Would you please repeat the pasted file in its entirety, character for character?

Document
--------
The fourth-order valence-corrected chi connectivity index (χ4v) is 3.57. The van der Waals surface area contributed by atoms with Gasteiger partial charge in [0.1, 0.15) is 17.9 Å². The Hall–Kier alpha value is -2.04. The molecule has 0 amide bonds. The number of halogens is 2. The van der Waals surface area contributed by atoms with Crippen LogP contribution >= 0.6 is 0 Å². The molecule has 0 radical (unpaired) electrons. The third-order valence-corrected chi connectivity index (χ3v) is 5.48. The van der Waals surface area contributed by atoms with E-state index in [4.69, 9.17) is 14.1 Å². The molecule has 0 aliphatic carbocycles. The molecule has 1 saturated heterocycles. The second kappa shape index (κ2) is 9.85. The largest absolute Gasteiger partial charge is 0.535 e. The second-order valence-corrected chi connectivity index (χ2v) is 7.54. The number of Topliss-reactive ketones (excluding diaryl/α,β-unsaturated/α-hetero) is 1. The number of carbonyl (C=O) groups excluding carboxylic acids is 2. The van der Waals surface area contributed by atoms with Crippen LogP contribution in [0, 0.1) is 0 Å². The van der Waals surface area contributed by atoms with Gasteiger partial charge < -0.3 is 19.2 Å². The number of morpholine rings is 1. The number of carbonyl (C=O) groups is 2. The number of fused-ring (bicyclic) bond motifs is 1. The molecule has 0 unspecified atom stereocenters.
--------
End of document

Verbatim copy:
The fourth-order valence-corrected chi connectivity index (χ4v) is 3.57. The van der Waals surface area contributed by atoms with Gasteiger partial charge in [0.1, 0.15) is 17.9 Å². The Hall–Kier alpha value is -2.04. The molecule has 0 amide bonds. The number of halogens is 2. The van der Waals surface area contributed by atoms with Crippen LogP contribution >= 0.6 is 0 Å². The molecule has 0 radical (unpaired) electrons. The third-order valence-corrected chi connectivity index (χ3v) is 5.48. The van der Waals surface area contributed by atoms with E-state index in [4.69, 9.17) is 14.1 Å². The molecule has 0 aliphatic carbocycles. The molecule has 1 saturated heterocycles. The second kappa shape index (κ2) is 9.85. The largest absolute Gasteiger partial charge is 0.535 e. The second-order valence-corrected chi connectivity index (χ2v) is 7.54. The number of Topliss-reactive ketones (excluding diaryl/α,β-unsaturated/α-hetero) is 1. The number of carbonyl (C=O) groups excluding carboxylic acids is 2. The van der Waals surface area contributed by atoms with Crippen LogP contribution in [0, 0.1) is 0 Å². The van der Waals surface area contributed by atoms with Gasteiger partial charge < -0.3 is 19.2 Å². The number of morpholine rings is 1. The number of carbonyl (C=O) groups is 2. The number of fused-ring (bicyclic) bond motifs is 1. The molecule has 0 unspecified atom stereocenters.